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Belt, Suspenders and Duct Tape – Securing Our Data

 

Securing Data1

How we can reduce the effects of Heartbleed next time?

For too long we have talked about layers of security but not “walked the walk.” The OpenSSL weakness was a mistake, but mistakes happen, and sometimes they take a long time to uncover. We have put too much stock in link-level security. Securing our data and our passwords with the same technology is not really the best plan.

With over a billion TPMs deployed, it is time to leverage this technology and provide the tamper-resistant authentication that assures the link does not have to be trusted to assure the security of the access control.

Challenge response with a device is a powerful defense mechanism. The one-time random number that is used to challenge the chip is of little use to a man in the middle. The weakness of OpenSSL would not have affected a TPM authentication. The data transmitted after you log in would still be vulnerable.

TPM can be seen as a single point of failure if a machine is stolen. Adding a self-encrypting drive provides a complete second level of protection: that your token is not used by someone else. It is a simple inexpensive mechanism to provide world-class protection to my device as a token. Layering high-quality security technologies provides a web of safety for the user and can make it easier to recover from a loss. We have to approach each of the security issues in this manner to continue to layer our protections.

Heartbleed will require everyone to reset their passwords in a week or so after the holes have been fixed. If TPM had been in broad use, the TPM credentialing mechanism would not have been put at risk and could have played a role in reducing the impact of an OpenSSL mistake. The reverse is also true: if TPM were to fail, having strong SSL would play a great role in aiding recovery.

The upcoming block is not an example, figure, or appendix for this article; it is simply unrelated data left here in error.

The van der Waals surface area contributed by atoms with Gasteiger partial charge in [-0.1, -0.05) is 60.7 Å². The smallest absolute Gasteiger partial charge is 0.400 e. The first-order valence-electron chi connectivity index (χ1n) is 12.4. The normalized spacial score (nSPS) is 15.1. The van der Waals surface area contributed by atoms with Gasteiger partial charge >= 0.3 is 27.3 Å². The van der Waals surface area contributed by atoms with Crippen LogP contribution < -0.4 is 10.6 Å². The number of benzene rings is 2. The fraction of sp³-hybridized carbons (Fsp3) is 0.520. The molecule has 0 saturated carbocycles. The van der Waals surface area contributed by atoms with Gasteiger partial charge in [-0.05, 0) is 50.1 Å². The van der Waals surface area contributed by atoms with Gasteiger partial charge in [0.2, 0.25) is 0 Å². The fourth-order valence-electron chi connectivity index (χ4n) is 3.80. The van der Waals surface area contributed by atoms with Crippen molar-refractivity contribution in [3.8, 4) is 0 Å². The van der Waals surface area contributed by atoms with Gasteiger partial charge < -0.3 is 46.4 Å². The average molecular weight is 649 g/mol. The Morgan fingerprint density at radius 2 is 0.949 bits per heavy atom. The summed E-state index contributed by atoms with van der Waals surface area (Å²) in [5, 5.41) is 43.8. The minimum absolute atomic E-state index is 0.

Message security is another technology that we need more investment in. Moving from securing links to securing message traffic provides isolation of your sensitive data to many potential weaknesses in the global Internet. Computers are now fast enough to provide us with data encryption at the message level so the data in transit and the data at rest are protected. It is not okay for Dropbox to not encrypt the data for the client anymore.

The rise of Trusted Execution Technology, distributed applications and the Blockchain will put better security into our everyday apps. It will be expected that information is encrypted, isolated and private. Bitcoin has the potential to bring best-in-class cyber security to the kids for messaging and to all of us for the information we use every day.

The Internet is growing up, and we need to have multiple safety systems put into use. The companies who rely only on the one button to keep their pants up might want to re-visit belts, suspenders and the ole reliable duct tape! 

Reprinted by permission.

Image credit: CC by dfbphotos

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About the author: Steven Sprague

Steven Sprague is the co-founder and CEO of Rivetz Corp., a director at Wave Systems Corp and one of the principle industry evangelists for the application of trusted computing technology. Rivetz is playing an important role in providing the key technologies for the protection of private keys and secure instructions for Bitcoin and other cryptocurrencies.

Sprague served as president and CEO for 14 years at Wave before transitioning to the board of directors. A popular speaker on cybersecurity and trusted computing, Sprague has a strong technical foundation in the principles, capabilities and business models of incorporating trusted hardware into everyday computing and is skilled at translating these concepts into layman’s terms.

Sprague graduated from Cornell University with a B.S. in mechanical engineering. He enjoys farming in Western Massachusetts with his wife, two daughters and a few too many horses.

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